The SSD Guy has been asked a number of questions lately about SSDs and RAID. Most of these center around the difference in failure behaviors between SSDs and HDDs – HDDs fail randomly (if ever), while SSDs fail relatively predictably due to wear.
Oddly enough, SSD failures due to wear make them a little friendlier than HDDs. The wear mechanism is managed by the controller in the SSD. SSDs have spare blocks, and the controller manages those blocks, so the controller understands exactly how much wear the SSD has undergone and how much room is left before the SSD will start to have difficulties. Continue reading “SSDs and RAID”
One of the thorniest issues in SSD design how to manage erasing blocks that are no longer in use. That’s saying a lot, because NAND flash presents so very many difficult challenges like wear leveling, bad block management, error correction, and write amplification.
The difficulty stems from the fact that all of today’s software was written for HDDs which don’t behave like the flash in an SSD. An HDD can over-write existing data with new data. In a flash SSD, a block must be erased before being over-written and this can take a half a second – a huge amount of time in the world of computing. Since the software doesn’t accommodate flash’s “erase-before-write” needs, the controller inside the SSD must take care of this bit of housekeeping. Unused and unerased blocks are moved out of the way and erased in the background. This is called the “garbage collection” process. Continue reading “SSD Garbage Collection”
The SSD Guy attended TechTarget‘s Storage Decisions Conference last week in San Francisco. Dennis Martin of Demartek gave a very good presentation called Making the Case for Solid-State Storage.
Demartek tests a lot of systems based on various forms of storage.
I really liked an expression that Mr. Martin shared to compare SSDs to HDDs. He said that SSDs cost dollars per gigabyte and pennies per IOPS, while HDDs cost pennies per gigabyte and dollars per IOPS. This is a really good way to think about the strengths and weaknesses of these two technologies. There is every reason to use a mix of both. Continue reading “Sometimes SSDs Don’t Improve System Speed”
An article in the Storage Newsletter caught The SSD Guy’s eye when it ran in July. The article consisted of a press release followed by an editorial comment:
While hard drives still have the cost advantage, it appears it’s becoming akin to sticking with a horse-drawn buggy in an age of automobiles by arguing that the upfront cost for a car is so much more than the cost of a horse. At some point, it just doesn’t make sense to ride a horse. How soon until the IT world gets there?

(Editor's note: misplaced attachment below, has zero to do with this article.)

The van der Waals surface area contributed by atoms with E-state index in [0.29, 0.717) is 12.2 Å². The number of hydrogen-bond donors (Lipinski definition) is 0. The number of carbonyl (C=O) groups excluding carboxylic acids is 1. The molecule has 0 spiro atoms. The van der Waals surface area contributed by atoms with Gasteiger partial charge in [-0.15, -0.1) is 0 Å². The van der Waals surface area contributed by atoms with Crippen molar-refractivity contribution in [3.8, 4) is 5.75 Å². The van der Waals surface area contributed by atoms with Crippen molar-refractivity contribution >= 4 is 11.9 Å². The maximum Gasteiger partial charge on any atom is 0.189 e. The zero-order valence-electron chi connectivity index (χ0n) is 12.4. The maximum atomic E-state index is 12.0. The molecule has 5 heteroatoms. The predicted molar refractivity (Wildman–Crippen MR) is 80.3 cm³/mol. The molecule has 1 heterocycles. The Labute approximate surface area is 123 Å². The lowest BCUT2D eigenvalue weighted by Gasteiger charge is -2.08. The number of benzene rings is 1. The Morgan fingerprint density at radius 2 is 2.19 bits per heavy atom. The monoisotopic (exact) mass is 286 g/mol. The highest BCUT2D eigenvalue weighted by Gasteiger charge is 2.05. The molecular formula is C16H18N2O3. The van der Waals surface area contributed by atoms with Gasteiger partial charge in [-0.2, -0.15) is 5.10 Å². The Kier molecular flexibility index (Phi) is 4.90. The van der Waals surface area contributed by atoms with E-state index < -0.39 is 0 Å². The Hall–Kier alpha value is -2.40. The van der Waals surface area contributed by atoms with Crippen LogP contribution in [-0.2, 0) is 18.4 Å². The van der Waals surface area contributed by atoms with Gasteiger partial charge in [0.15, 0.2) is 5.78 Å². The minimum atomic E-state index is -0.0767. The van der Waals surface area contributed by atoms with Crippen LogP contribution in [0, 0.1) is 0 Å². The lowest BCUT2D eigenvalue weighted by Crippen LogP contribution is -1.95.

Continue reading “Are HDDs Obsolete?”
SSDs vary widely in performance. This is something that becomes amazingly clear when a number of these devices are put through a battery of tests.
Calypso Systems ran the SNIA SSD Performance Test Specification (PTS), outlined in an earlier post in this blog, on seventeen SSDs and a single HDD. The results appear, in miniature, in the graphic for this post. Continue reading “Not all SSDs are Created Equal”
The SSD Guy often hears people ask: “When will SSD prices drop below the prices of HDDs?”
This makes a lot of sense. After all, NAND flash, which makes up the bulk of the cost of an SSD is renowned for its rapidly-falling prices.
The short answer to this question is: “Never!” Continue reading “When will SSD Prices Drop Below HDD Prices?”
At Oracle’s October OpenWorld conference in San Francisco more exhibit hall space was dedicated to SSDs this year than ever before. That’s because Oracle runs faster on systems with SSDs than on systems without.
Even Oracle ships SSDs in its popular Exadata system, and the company recently announced that it had shipped over 1,000 installations since its introduction in 2009. Continue reading “SSD Presence Growing at Oracle OpenWorld”
Few realize just how long SSDs have been around. In fact, Dataram introduced the Bulk Core SSD in 1976.
This 2-megabyte wonder, introduced in 1976, was said to offer speeds 10,000 times those of a fixed-head disk, while reducing power consumption, with no moving parts much like the SSDs of today.
Some may object to my calling this an SSD – and with good reason. It didn’t use semiconductor memory technology, it used core memory. Continue reading “The First SSD”
On Tuesday, November 1, Seagate announced improvements to its flagship Barracuda line of 3.5″ HDDs for the desktop.
- The 5,900 RPM Barracuda Green will be discontinued in February
- The 7,200 RPM Barracuda XT will be re-named the Barracuda (without the XT designation, which indicates a “top of the line” speed)
- A new Barracuda XT line will be introduced at a later date and it will incorporate the hybrid design Seagate pioneered in the popular Momentus XT.
Capacities will range from 250GB-3TB. Continue reading “Seagate’s Barracuda to Add Hybrids”
A colleague – Isilon’s Rob Peglar – pointed out an interesting paper written by researchers at the University of Toronto in collaboration with Microsoft. The paper makes a case for using an HDD to cache writes to an SSD to improve storage system performance.
“Wait a minute!” you say. “An HDD as a cache for an SSD? This can’t be possible!” Continue reading “An HDD Cache for an SSD?”